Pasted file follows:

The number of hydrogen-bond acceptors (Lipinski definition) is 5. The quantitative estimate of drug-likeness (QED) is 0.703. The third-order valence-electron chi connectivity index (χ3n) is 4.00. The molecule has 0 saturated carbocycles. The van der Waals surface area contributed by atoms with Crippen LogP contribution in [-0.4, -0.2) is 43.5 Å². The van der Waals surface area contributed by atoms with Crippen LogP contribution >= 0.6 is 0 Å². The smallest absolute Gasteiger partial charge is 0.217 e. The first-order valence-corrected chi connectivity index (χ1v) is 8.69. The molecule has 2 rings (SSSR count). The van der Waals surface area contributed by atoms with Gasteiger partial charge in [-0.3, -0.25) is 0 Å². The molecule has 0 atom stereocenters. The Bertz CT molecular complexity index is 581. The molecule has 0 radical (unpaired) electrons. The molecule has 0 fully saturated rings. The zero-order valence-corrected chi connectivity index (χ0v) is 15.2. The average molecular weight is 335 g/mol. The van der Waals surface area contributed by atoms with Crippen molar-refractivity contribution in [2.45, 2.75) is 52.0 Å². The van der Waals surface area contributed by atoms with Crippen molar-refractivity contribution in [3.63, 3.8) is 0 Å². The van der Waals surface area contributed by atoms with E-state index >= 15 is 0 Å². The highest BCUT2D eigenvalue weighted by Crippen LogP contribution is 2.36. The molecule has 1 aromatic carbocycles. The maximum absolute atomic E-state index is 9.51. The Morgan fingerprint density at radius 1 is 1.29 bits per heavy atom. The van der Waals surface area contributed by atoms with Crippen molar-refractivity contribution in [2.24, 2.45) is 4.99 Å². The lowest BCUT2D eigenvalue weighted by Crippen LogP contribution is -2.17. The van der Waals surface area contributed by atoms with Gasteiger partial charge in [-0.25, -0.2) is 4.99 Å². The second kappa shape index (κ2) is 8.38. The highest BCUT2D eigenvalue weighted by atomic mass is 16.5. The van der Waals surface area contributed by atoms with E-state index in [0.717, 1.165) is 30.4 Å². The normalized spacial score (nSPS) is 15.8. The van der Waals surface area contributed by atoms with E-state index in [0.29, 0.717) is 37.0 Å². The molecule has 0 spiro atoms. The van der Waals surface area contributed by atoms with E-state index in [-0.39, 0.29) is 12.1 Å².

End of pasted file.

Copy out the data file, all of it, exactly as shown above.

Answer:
The number of hydrogen-bond acceptors (Lipinski definition) is 5. The quantitative estimate of drug-likeness (QED) is 0.703. The third-order valence-electron chi connectivity index (χ3n) is 4.00. The molecule has 0 saturated carbocycles. The van der Waals surface area contributed by atoms with Crippen LogP contribution in [-0.4, -0.2) is 43.5 Å². The van der Waals surface area contributed by atoms with Crippen LogP contribution >= 0.6 is 0 Å². The smallest absolute Gasteiger partial charge is 0.217 e. The first-order valence-corrected chi connectivity index (χ1v) is 8.69. The molecule has 2 rings (SSSR count). The van der Waals surface area contributed by atoms with Gasteiger partial charge in [-0.3, -0.25) is 0 Å². The molecule has 0 atom stereocenters. The Bertz CT molecular complexity index is 581. The molecule has 0 radical (unpaired) electrons. The molecule has 0 fully saturated rings. The zero-order valence-corrected chi connectivity index (χ0v) is 15.2. The average molecular weight is 335 g/mol. The van der Waals surface area contributed by atoms with Crippen molar-refractivity contribution in [2.45, 2.75) is 52.0 Å². The van der Waals surface area contributed by atoms with Crippen molar-refractivity contribution in [3.63, 3.8) is 0 Å². The van der Waals surface area contributed by atoms with E-state index >= 15 is 0 Å². The highest BCUT2D eigenvalue weighted by Crippen LogP contribution is 2.36. The molecule has 1 aromatic carbocycles. The maximum absolute atomic E-state index is 9.51. The Morgan fingerprint density at radius 1 is 1.29 bits per heavy atom. The van der Waals surface area contributed by atoms with Crippen molar-refractivity contribution in [2.24, 2.45) is 4.99 Å². The lowest BCUT2D eigenvalue weighted by Crippen LogP contribution is -2.17. The van der Waals surface area contributed by atoms with Gasteiger partial charge in [-0.25, -0.2) is 4.99 Å². The second kappa shape index (κ2) is 8.38. The highest BCUT2D eigenvalue weighted by atomic mass is 16.5. The van der Waals surface area contributed by atoms with E-state index in [0.717, 1.165) is 30.4 Å². The normalized spacial score (nSPS) is 15.8. The van der Waals surface area contributed by atoms with E-state index in [0.29, 0.717) is 37.0 Å². The molecule has 0 spiro atoms. The van der Waals surface area contributed by atoms with E-state index in [-0.39, 0.29) is 12.1 Å².